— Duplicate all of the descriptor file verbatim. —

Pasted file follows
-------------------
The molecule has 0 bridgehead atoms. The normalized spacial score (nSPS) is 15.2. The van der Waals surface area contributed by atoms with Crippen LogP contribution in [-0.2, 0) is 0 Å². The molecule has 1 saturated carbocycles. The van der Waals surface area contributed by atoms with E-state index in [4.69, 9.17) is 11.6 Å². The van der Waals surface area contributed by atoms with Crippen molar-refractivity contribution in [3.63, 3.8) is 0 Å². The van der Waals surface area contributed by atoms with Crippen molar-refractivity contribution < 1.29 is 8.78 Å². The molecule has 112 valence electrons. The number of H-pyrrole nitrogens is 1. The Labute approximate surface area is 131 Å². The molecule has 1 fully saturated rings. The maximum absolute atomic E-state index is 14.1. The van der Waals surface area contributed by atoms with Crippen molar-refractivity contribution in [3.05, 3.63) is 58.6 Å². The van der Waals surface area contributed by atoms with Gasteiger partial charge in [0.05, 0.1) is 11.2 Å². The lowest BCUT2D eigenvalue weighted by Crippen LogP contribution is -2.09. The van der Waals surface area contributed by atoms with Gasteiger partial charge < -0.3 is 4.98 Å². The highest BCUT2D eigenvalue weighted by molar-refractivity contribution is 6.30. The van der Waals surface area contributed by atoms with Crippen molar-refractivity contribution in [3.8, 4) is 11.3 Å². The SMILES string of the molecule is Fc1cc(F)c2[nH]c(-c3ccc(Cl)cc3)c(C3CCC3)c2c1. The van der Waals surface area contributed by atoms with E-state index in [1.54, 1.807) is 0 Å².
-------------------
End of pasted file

The molecule has 0 bridgehead atoms. The normalized spacial score (nSPS) is 15.2. The van der Waals surface area contributed by atoms with Crippen LogP contribution in [-0.2, 0) is 0 Å². The molecule has 1 saturated carbocycles. The van der Waals surface area contributed by atoms with E-state index in [4.69, 9.17) is 11.6 Å². The van der Waals surface area contributed by atoms with Crippen molar-refractivity contribution in [3.63, 3.8) is 0 Å². The van der Waals surface area contributed by atoms with Crippen molar-refractivity contribution < 1.29 is 8.78 Å². The molecule has 112 valence electrons. The number of H-pyrrole nitrogens is 1. The Labute approximate surface area is 131 Å². The molecule has 1 fully saturated rings. The maximum absolute atomic E-state index is 14.1. The van der Waals surface area contributed by atoms with Crippen molar-refractivity contribution in [3.05, 3.63) is 58.6 Å². The van der Waals surface area contributed by atoms with Gasteiger partial charge in [0.05, 0.1) is 11.2 Å². The lowest BCUT2D eigenvalue weighted by Crippen LogP contribution is -2.09. The van der Waals surface area contributed by atoms with Gasteiger partial charge < -0.3 is 4.98 Å². The highest BCUT2D eigenvalue weighted by molar-refractivity contribution is 6.30. The van der Waals surface area contributed by atoms with Crippen molar-refractivity contribution in [3.8, 4) is 11.3 Å². The SMILES string of the molecule is Fc1cc(F)c2[nH]c(-c3ccc(Cl)cc3)c(C3CCC3)c2c1. The van der Waals surface area contributed by atoms with E-state index in [1.54, 1.807) is 0 Å².